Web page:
Historians are still debating on what actually happened in past events because it’s so hard to find out the truth. What good is knowing your history if all you know is false information? In the book 1984, nobody knows what happened in the past because the Inner Party exterminates their thoughts and fills their minds with falsified information that keeps everyone guessing on what actually happened. There’s a reason why Winston puts everything he writes and types into the Memory Hole because it’s used to destroy memories and events from the past so that no one gets a hold of them.
Who knows if we will ever find the truth to some things that happened before our generation? Until then, the only thing I can tell myself is to absorb every piece of information about history as a perspective and not the truth because everyone has different views on what actually happened regarding the events in their lives.
Haha, Bezan! ^^ Nice start with a quote!
I like how your argument at the beginning starts off clearly and straightforwardly. :3
Although, with the teachers example, I think sometimes teachers may accidentally forget to teach something. xD but now that's interesting, if someone unintentionally withholds information, is that still a bad thing?
true that we never know whether an event in the past has actually happened, but we can never know the exact truth I suppose, only something perceived by some human xP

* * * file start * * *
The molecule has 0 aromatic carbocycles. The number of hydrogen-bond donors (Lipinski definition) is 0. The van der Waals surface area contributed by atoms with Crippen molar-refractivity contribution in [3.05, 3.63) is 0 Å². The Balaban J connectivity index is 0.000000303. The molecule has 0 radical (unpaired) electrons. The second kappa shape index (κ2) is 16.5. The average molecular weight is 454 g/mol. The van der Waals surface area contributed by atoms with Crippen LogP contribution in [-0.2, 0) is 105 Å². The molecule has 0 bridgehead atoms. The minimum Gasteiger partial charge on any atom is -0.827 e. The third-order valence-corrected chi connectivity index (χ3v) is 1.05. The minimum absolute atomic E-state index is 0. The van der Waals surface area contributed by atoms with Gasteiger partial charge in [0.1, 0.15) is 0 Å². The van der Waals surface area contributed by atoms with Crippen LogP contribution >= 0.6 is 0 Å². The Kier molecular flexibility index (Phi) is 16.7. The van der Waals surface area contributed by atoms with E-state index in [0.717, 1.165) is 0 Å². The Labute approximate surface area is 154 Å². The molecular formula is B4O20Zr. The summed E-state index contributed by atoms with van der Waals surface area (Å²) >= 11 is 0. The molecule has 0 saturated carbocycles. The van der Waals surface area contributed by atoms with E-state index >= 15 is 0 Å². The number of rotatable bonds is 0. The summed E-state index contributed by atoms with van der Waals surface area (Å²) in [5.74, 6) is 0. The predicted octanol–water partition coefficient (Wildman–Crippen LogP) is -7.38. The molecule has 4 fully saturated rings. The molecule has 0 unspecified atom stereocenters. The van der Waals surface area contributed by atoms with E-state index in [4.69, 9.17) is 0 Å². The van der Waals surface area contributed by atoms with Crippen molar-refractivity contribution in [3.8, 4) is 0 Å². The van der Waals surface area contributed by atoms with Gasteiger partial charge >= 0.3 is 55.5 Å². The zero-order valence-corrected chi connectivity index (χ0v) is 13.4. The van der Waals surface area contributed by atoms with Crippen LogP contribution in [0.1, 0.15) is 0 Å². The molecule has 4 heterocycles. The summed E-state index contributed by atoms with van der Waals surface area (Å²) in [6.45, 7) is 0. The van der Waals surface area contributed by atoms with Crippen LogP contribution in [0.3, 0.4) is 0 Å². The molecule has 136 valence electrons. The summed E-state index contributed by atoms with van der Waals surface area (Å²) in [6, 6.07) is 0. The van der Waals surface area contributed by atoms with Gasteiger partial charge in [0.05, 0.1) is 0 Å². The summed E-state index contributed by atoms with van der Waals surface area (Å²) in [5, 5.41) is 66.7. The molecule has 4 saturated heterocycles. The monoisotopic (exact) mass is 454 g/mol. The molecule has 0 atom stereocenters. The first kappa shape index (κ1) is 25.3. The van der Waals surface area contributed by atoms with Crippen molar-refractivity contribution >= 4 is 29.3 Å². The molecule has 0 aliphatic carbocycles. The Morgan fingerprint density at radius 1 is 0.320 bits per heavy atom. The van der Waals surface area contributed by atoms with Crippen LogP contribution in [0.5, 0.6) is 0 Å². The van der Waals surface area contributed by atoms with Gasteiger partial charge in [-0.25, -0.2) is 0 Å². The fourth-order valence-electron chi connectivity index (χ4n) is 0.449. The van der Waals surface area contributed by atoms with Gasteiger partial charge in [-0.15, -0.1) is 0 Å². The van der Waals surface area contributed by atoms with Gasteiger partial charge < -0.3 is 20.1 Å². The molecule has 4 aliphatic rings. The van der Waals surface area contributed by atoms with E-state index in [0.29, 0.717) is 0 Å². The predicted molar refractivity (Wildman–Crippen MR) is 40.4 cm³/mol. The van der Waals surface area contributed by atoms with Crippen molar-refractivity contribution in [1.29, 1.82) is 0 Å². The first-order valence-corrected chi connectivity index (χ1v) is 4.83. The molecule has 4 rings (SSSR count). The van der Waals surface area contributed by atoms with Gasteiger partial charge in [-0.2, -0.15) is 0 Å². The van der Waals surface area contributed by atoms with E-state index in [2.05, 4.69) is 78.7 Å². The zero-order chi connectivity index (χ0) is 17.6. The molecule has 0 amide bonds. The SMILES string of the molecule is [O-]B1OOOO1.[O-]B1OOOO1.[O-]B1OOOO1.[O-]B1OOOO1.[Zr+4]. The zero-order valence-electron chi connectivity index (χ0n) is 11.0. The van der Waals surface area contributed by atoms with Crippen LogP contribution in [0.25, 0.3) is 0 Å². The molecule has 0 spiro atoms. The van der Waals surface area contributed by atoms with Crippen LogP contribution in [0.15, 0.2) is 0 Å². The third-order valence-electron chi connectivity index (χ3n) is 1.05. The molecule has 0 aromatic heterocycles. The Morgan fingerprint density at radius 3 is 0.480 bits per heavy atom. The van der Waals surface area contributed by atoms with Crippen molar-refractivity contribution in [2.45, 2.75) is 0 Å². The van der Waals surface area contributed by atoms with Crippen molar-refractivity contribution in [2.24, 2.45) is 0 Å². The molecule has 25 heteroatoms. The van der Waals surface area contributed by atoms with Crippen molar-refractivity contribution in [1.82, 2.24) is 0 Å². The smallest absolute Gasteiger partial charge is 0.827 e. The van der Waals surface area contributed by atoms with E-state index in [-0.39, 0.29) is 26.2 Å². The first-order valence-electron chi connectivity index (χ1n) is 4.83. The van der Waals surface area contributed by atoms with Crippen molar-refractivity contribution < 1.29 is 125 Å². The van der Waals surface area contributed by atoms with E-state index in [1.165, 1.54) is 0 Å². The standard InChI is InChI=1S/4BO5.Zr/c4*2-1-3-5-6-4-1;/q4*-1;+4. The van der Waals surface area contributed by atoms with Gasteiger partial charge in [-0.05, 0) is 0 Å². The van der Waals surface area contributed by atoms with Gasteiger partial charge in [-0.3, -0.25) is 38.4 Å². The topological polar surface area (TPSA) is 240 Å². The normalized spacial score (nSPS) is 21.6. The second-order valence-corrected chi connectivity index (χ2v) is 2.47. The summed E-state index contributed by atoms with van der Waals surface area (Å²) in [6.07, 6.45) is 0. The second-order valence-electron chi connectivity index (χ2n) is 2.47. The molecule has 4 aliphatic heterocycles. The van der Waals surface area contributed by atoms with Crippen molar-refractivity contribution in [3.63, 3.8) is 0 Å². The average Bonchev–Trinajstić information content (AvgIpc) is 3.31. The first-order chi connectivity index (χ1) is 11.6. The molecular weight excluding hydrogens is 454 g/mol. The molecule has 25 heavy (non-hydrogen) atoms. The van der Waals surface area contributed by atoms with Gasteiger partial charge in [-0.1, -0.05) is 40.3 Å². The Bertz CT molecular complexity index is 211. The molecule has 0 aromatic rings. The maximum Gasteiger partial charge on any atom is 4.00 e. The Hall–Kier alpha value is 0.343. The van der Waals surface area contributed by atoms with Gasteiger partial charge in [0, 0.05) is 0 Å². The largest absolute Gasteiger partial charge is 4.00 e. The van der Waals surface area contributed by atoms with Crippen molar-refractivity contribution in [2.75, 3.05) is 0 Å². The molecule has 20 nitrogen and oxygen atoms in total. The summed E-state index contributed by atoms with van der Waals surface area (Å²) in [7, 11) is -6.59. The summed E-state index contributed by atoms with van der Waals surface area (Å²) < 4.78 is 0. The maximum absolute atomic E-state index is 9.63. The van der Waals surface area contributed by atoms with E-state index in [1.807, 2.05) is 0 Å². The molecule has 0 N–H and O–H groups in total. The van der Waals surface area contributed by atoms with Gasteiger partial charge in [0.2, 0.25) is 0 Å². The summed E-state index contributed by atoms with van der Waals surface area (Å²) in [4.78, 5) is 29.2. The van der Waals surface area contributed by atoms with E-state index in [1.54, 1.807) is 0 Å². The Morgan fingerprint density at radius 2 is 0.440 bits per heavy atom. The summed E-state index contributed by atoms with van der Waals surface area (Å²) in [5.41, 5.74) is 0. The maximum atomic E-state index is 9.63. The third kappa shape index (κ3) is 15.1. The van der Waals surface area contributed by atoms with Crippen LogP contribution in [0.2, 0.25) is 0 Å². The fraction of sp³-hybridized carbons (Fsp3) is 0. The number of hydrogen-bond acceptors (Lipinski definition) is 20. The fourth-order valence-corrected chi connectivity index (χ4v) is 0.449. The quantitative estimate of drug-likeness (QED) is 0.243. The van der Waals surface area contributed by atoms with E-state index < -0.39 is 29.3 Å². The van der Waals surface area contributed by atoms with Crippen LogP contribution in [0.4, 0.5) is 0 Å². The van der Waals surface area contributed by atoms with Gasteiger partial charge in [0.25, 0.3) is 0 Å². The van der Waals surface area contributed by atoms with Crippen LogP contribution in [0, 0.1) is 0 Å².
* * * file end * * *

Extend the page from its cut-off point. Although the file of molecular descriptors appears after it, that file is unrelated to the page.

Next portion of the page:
but yes, I agree with the last sentence, to take information with a bit of suspicion. xP
Apologies are made every day. “Sorry, there was traffic on the 210”, someone’s excuse for being late to work. Maybe if the person was motivated to get moving earlier they would have made it on time. Will the excuse grab back the 45 minutes that were gone? No. Actions soar above excuses.
“The Shortest Answer is Doing”~ Lord Herbert
Excuses aren't what people want to hear, yet there are excuses for everything. The world doesn't thrive off excuses, it benefits from movement and action.
Humans are humans and will continue to make mistakes, nobody is perfect. It’s the mistakes we need to learn from to grow as a person and learn. Instead of making excuses as apologies, learn from mistakes. Make sure you don’t make the same mistake twice.
After bombing a country, an excuse would be that we didn't want to lose any more of our soldiers. A simple sorry wont being back the millions of lives lost. We as a country need to correct by mistake by aiding that country and making sure incidents like this don’t happen again.
When it comes down to apologies, the only way of making things right is taking action and going beyond the excuses.
“Trust only movement. Life happens at the level of events, not of words. Trust movement.” ~ Alfred Alder.